On 24 January 2017, the UK Supreme Court delivered its ruling in the "Brexit case", R (on the application of Miller and Dos Santos) v Secretary of State for Exiting the European Union. As had been anticipated by many commentators, the Justices decided, by a majority of eight to three, that the UK Government cannot trigger the Article 50 process to withdraw from the EU without an Act of the UK Parliament.

The key legal issue in the case was whether the UK Government could rely on the Royal Prerogative to commence the withdrawal process under Article 50 of the Treaty on European Union, on the basis that making treaties was within the inherent sovereign power of the UK Government. The majority of the Justices decided that the European Communities Act 1972 created EU law as a source of UK law, which therefore could only be changed by a new Act of the UK Parliament.

The UK Government has stated that, despite this set-back, it remains on track to trigger Article 50 by 31 March 2017. The Secretary of State for Exiting the EU has told the UK Parliament he is planning to publish a Bill shortly and has warned both Houses of the UK Parliament against trying to "thwart" or "delay" Brexit. Whilst the UK Government has a majority in the UK House of Commons, it does not in the UK House of Lords; it is expected that opposition parties will try to force a number of amendments to the European Union Withdrawal Bill and the nine Liberal Democrat MPs have been instructed to oppose the Bill.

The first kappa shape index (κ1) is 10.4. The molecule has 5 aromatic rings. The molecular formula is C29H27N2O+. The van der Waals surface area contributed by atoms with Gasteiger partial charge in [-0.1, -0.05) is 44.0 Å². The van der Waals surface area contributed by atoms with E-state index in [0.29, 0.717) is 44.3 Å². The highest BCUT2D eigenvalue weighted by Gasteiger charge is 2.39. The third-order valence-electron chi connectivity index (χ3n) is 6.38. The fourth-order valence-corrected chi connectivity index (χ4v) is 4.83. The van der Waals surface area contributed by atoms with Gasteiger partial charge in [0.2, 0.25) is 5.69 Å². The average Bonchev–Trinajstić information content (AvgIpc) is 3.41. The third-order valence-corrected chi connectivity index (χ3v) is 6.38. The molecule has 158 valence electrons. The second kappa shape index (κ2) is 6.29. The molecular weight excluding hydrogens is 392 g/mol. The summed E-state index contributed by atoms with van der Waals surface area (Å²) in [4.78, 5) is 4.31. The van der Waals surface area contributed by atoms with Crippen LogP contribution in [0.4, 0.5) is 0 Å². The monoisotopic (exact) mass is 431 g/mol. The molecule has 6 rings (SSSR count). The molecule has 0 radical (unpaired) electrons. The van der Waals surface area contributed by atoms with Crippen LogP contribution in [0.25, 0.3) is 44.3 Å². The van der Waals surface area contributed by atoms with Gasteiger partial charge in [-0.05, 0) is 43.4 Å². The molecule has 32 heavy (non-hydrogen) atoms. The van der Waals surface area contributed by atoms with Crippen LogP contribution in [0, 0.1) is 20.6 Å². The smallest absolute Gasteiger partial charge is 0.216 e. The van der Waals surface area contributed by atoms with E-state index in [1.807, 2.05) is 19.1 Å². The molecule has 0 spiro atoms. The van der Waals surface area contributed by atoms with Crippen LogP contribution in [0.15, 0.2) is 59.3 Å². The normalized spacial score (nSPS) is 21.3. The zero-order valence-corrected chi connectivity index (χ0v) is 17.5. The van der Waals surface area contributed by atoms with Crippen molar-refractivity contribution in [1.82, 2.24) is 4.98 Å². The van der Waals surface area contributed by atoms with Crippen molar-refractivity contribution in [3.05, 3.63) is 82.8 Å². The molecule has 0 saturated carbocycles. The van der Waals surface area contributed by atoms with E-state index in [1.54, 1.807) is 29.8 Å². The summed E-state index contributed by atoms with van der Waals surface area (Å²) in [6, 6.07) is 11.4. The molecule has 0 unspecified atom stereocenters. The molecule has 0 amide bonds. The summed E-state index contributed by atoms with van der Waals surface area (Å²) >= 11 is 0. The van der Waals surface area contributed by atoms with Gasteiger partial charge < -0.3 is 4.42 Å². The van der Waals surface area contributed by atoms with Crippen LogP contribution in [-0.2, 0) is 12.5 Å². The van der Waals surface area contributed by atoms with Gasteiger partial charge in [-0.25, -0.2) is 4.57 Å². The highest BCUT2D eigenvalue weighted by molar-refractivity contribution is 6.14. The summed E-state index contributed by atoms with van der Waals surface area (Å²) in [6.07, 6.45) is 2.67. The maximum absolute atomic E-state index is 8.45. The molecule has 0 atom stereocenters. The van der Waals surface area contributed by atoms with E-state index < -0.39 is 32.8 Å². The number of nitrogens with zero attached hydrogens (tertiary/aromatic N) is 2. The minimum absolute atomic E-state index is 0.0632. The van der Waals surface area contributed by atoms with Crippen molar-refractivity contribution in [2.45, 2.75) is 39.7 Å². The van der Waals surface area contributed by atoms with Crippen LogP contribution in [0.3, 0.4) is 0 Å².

The UK Supreme Court Justices also ruled unanimously that the UK Government does not need the consent of the Scottish Government, or of other devolved administrations, before it triggers the Article 50 process. This has angered Scotland's ruling party, the Scottish Nationalist Party, with Scotland's First Minister, Nicola Sturgeon, commenting that the need for a new referendum on Scottish independence was "ever clearer".

The lawyers and judges have, for the time being at least, done their bit; it is now over to the politicians again…